The electricity grid delivers AC (alternating current) but EVs charge their batteries with DC (direct current). An electric vehicle has an on-board charger to convert AC power to DC.
DC chargers deliver power directly to the battery of EVs at a much higher rate, but have a more complex design and cost more. Most home and destination chargers are AC.
For more information visit the Electric Vehicle Council.
The time it takes to charge your car will depend on the charging levels of the EV charger. There are 3 main types of chargers:
- Level 1: These are single-phase AC chargers typically used in homes and use standard Australian power outlets. The charging rate is around 10 to 20km per hour plugged in.
- Level 2: These are the most common AC chargers used in home and public charging. They allow for a wide range of charging speeds. A 7KW single phase has a charging rate of 40km per hour while a 22KW 3-phase has a charging rate of 120km per hour.
- Level 3: These are super-fast DC chargers. The power levels can range from 25kW to 350kW. They are typically used in commercial premises and roadside locations to provide for faster re-charging. They require a substantial amount of power to run. It can fully recharge some electric vehicles in 10 to 15 minutes.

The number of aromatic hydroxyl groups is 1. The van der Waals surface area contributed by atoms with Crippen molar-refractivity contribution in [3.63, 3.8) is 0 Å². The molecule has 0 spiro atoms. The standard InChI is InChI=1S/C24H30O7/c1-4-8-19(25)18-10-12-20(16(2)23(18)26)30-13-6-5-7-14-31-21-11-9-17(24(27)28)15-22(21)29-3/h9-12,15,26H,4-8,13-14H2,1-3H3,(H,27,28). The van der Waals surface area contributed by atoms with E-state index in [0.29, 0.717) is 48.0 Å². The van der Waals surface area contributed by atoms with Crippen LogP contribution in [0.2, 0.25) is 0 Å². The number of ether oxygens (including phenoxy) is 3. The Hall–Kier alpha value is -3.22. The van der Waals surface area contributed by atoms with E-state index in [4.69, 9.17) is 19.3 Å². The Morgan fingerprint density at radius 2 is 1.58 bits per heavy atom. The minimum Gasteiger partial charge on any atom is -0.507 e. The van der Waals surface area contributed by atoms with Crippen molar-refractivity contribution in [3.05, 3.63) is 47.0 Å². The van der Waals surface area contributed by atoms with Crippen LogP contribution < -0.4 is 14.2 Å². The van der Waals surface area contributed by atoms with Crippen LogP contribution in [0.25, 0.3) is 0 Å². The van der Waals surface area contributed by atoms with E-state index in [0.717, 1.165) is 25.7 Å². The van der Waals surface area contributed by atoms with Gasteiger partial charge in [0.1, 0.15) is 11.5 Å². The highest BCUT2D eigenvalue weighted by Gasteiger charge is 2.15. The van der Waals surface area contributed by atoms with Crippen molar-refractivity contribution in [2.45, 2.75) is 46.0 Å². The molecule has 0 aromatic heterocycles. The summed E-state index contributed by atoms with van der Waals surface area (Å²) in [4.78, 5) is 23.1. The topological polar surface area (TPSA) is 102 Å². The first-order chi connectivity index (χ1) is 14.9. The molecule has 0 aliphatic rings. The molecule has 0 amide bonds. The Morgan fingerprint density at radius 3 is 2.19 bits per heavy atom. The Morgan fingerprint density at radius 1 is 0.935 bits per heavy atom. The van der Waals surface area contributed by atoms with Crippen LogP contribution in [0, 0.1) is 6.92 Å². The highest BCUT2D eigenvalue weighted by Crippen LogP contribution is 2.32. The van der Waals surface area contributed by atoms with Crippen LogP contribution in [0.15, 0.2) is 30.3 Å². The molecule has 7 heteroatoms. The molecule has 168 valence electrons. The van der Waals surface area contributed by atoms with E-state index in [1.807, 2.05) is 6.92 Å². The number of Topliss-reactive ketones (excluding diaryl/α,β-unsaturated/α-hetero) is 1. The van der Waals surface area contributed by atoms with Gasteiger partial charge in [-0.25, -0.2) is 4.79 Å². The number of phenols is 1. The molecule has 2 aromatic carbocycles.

For more information visit the Electric Vehicle Council.
Note that the Draft Electric Vehicle Charging Infrastructure Guidelines states that preference will be given to EV charging infrastructure to have a minimum power capacity of 22 kW AC (Level 2), however alternative arrangements involving slower charging speeds will be considered depending on the overall benefits indicated under each proposal.
Plugshare is an independent register that provides an up-to-date database of electric vehicle charging stations. Many EV cars also come with technology showing the nearest charging station.
Council will ensure that universal chargers are installed to allow all EV cars.
The Draft Guidelines also requires charging cables to have the capacity to reach all points of the parking space to cater for EV’s that have varying charging point locations.
For EV chargers installed by Council, Council actively seeks state and federal grant funding to reduce the cost of installation.
For EV chargers installed by individual providers, each provider will cover the cost of installation, maintenance, and removal, with no cost to Council.
For EV chargers installed by Council, usage charges will be set by decision of Council in the annual fees and charges, based on the electricity cost projection for the corresponding period and apportionment of costs of asset ownership such as depreciation, operation and maintenance.
For EV chargers installed by individual providers, each provider will determine charging costs with consideration given to market rates to ensure the charging rate is priced competitively and the charger is adequately utilised.
The EV chargers will be accessible to individuals with disabilities as the Plan requires providers to install EV charging infrastructure compliant with the Disability Discrimination Act 1992 which includes compliance with current standards for access.
All charging locations on Council land must meet the criteria outlined in the Plan. Have your say by suggesting a location for an EV charging location on the map to the right.